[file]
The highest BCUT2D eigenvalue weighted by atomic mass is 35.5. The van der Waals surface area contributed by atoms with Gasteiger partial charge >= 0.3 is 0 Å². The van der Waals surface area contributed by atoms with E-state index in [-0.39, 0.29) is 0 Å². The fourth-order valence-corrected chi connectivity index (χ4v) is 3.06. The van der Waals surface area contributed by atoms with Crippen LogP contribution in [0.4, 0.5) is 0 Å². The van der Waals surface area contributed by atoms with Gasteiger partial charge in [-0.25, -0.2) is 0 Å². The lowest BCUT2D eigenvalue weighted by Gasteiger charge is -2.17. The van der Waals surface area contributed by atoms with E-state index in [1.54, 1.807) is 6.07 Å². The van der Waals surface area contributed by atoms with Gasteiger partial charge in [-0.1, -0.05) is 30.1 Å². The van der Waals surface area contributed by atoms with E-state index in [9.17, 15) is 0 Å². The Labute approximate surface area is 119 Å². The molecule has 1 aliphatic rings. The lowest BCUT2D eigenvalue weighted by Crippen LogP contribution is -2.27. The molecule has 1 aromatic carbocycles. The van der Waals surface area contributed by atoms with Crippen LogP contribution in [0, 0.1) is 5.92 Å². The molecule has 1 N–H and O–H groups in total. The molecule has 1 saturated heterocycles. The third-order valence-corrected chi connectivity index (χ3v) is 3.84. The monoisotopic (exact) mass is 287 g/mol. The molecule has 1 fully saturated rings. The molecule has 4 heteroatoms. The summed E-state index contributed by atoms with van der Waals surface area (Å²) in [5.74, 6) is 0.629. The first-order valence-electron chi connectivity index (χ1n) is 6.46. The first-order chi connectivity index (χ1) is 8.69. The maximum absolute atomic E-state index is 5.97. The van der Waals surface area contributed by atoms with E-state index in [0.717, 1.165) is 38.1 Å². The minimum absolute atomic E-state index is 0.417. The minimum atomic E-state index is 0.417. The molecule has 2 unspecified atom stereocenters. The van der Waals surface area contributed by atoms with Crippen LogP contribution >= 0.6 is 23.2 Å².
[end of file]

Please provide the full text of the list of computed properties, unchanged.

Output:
The highest BCUT2D eigenvalue weighted by atomic mass is 35.5. The van der Waals surface area contributed by atoms with Gasteiger partial charge >= 0.3 is 0 Å². The van der Waals surface area contributed by atoms with E-state index in [-0.39, 0.29) is 0 Å². The fourth-order valence-corrected chi connectivity index (χ4v) is 3.06. The van der Waals surface area contributed by atoms with Crippen LogP contribution in [0.4, 0.5) is 0 Å². The van der Waals surface area contributed by atoms with Gasteiger partial charge in [-0.25, -0.2) is 0 Å². The lowest BCUT2D eigenvalue weighted by Gasteiger charge is -2.17. The van der Waals surface area contributed by atoms with E-state index in [1.54, 1.807) is 6.07 Å². The van der Waals surface area contributed by atoms with Gasteiger partial charge in [-0.1, -0.05) is 30.1 Å². The van der Waals surface area contributed by atoms with E-state index in [9.17, 15) is 0 Å². The Labute approximate surface area is 119 Å². The molecule has 1 aliphatic rings. The lowest BCUT2D eigenvalue weighted by Crippen LogP contribution is -2.27. The molecule has 1 aromatic carbocycles. The van der Waals surface area contributed by atoms with Crippen LogP contribution in [0, 0.1) is 5.92 Å². The molecule has 1 N–H and O–H groups in total. The molecule has 1 saturated heterocycles. The third-order valence-corrected chi connectivity index (χ3v) is 3.84. The monoisotopic (exact) mass is 287 g/mol. The molecule has 1 fully saturated rings. The molecule has 4 heteroatoms. The summed E-state index contributed by atoms with van der Waals surface area (Å²) in [5.74, 6) is 0.629. The first-order valence-electron chi connectivity index (χ1n) is 6.46. The first-order chi connectivity index (χ1) is 8.69. The maximum absolute atomic E-state index is 5.97. The van der Waals surface area contributed by atoms with E-state index in [0.717, 1.165) is 38.1 Å². The minimum absolute atomic E-state index is 0.417. The minimum atomic E-state index is 0.417. The molecule has 2 unspecified atom stereocenters. The van der Waals surface area contributed by atoms with Crippen LogP contribution >= 0.6 is 23.2 Å².